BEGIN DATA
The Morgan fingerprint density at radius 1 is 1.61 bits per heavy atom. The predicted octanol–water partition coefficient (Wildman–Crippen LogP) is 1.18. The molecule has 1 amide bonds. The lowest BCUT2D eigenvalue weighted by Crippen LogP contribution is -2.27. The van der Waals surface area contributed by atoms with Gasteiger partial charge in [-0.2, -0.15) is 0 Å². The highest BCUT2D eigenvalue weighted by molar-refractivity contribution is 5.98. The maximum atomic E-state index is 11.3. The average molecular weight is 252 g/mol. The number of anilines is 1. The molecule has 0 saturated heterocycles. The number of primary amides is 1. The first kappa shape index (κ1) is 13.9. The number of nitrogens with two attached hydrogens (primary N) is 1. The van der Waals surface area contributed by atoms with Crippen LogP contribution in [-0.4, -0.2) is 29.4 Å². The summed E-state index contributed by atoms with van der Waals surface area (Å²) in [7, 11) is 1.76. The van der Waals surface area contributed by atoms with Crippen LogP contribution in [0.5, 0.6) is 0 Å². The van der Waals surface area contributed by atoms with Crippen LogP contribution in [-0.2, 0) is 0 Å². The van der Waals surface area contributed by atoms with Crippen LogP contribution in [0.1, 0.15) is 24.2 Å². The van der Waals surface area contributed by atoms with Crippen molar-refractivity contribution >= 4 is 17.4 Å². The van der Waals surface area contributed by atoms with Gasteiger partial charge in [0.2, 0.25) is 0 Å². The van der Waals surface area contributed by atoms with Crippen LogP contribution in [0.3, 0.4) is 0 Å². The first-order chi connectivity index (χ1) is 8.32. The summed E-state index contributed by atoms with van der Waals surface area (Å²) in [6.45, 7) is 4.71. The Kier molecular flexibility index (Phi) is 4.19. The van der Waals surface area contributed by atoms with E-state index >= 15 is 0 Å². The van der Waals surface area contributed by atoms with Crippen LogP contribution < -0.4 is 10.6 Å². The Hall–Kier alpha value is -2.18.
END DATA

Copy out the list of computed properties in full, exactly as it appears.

The Morgan fingerprint density at radius 1 is 1.61 bits per heavy atom. The predicted octanol–water partition coefficient (Wildman–Crippen LogP) is 1.18. The molecule has 1 amide bonds. The lowest BCUT2D eigenvalue weighted by Crippen LogP contribution is -2.27. The van der Waals surface area contributed by atoms with Gasteiger partial charge in [-0.2, -0.15) is 0 Å². The highest BCUT2D eigenvalue weighted by molar-refractivity contribution is 5.98. The maximum atomic E-state index is 11.3. The average molecular weight is 252 g/mol. The number of anilines is 1. The molecule has 0 saturated heterocycles. The number of primary amides is 1. The first kappa shape index (κ1) is 13.9. The number of nitrogens with two attached hydrogens (primary N) is 1. The van der Waals surface area contributed by atoms with Crippen LogP contribution in [-0.4, -0.2) is 29.4 Å². The summed E-state index contributed by atoms with van der Waals surface area (Å²) in [7, 11) is 1.76. The van der Waals surface area contributed by atoms with Crippen LogP contribution in [0.5, 0.6) is 0 Å². The van der Waals surface area contributed by atoms with Crippen LogP contribution in [-0.2, 0) is 0 Å². The van der Waals surface area contributed by atoms with Crippen LogP contribution in [0.1, 0.15) is 24.2 Å². The van der Waals surface area contributed by atoms with Crippen molar-refractivity contribution >= 4 is 17.4 Å². The van der Waals surface area contributed by atoms with Gasteiger partial charge in [0.2, 0.25) is 0 Å². The van der Waals surface area contributed by atoms with Crippen LogP contribution in [0.3, 0.4) is 0 Å². The first-order chi connectivity index (χ1) is 8.32. The summed E-state index contributed by atoms with van der Waals surface area (Å²) in [6.45, 7) is 4.71. The Kier molecular flexibility index (Phi) is 4.19. The van der Waals surface area contributed by atoms with E-state index >= 15 is 0 Å². The van der Waals surface area contributed by atoms with Crippen LogP contribution < -0.4 is 10.6 Å². The Hall–Kier alpha value is -2.18.